We know that women are more likely to like cats. This is common knowledge. Statistics support it. Thus women are more likely to love cats. Compared with men, women tend to show slightly more concern for both people and animals. There is accumulating evidence to support this.
There are differences between men and women that are well known. There are differences between male and female social, emotional and cognitive functioning. There are numerous studies to support this.
One difference that has been found clearly to exist between men and women is the degree to which they tend to be orientated towards and interested in “things” or “persons”. People who are interested in people could be called “person specialists”. People who are interested in things could be called “thing specialists”.
Personal specialists are more often female. Females tend to be more interested in people than in objects or things. Females tend to construe both people and things with reference to desires and moods etc.. Conversely, males are more often thing specialists. Generally, males are more interested in things or objects. Males tend to view both people and things using more objective and physical criteria such as size and colour etc..
Sadly, animals occupy a sort of middle ground between things and persons in the eyes of humankind. Even today, to many people, animals possess facets of both persons and things. This middle ground position allows people to view animals as either things or people depending on the point of view of the person.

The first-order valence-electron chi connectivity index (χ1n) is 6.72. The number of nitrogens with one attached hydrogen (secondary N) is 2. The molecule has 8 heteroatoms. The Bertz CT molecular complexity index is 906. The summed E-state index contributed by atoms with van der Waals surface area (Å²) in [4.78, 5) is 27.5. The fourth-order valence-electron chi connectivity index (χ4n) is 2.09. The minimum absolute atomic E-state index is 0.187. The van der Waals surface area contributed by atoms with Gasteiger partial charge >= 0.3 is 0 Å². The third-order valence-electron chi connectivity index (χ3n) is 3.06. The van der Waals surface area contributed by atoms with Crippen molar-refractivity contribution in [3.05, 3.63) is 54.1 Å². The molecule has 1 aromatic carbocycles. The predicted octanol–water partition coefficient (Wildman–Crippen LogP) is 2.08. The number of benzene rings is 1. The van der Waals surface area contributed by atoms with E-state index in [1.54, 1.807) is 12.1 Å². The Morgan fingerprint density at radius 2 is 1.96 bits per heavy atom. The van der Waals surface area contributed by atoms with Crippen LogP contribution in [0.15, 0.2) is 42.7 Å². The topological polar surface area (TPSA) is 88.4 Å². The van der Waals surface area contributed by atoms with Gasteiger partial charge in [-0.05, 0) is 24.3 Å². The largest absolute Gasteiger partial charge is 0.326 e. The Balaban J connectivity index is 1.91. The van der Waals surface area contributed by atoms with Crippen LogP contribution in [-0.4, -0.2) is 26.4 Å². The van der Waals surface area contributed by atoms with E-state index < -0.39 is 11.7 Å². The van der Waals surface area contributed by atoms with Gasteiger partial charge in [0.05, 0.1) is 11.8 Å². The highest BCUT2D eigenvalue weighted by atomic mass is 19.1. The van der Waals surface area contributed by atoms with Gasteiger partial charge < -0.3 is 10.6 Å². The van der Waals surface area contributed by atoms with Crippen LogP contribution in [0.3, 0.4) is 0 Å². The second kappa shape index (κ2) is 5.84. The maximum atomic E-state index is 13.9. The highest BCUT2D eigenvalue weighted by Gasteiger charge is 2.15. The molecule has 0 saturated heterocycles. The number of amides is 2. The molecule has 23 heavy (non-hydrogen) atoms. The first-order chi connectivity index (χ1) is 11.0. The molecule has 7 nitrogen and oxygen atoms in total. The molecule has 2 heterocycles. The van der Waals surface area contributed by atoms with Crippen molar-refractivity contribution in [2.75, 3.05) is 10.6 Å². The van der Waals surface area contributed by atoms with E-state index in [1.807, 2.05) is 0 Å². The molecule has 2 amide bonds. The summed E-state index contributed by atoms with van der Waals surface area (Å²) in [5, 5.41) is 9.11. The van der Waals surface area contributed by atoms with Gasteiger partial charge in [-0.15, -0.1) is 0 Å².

If a person views an animal as a person they will naturally be more willing to relate to him or her socially and view the animal as having emotions and intentions. In an Australian study of 101 adults it was found that person specialists were more orientated towards and interested in animals and more likely to perceive them “personalistically” than were people who could be called thing specialists.
It is argued that females tend to experience the emotional need to nurture more readily than males. This difference has a parallel influence on men’s and women’s association with and affection for both people and animals.
It has been argued that people’s behaviours towards and feelings for pets appear to share many of the characteristics of parents’ relations with children and that females appear to be more responsive to the desire to nurture both children and pets.
It has also been found that when the family has a child the family’s orientation towards their pet diminishes. This is presumably one reason why families get rid of their cat when they have a child.
There would seem to be an overlap between the natural nurture response in relation to children and in relation to pets.
Many studies have shown that women have a stronger emotional empathy towards humans than men. Women also tend to be more empathetic towards animals. The drive to nurture is tied up with one’s emotional response towards animals and people.
The bottom line is that women tend to have a greater emotional response towards people and animals and therefore are more able to empathise with the feelings of animals and therefore the domestic cat. Because of this they are able to make a greater connection with the cat, are more likely to understand the cat and as a consequence have a better relationship which in turn makes the relationship more productive.
Note: in a previous article on UK pet owning statistics I mentioned that I believed that females are less likely to have a pack animal instinct which squares up with felines while canines are pack animals.
The source for this post is: Companion Animals – ISBN-13 978-0-521-01771-8 (paperback)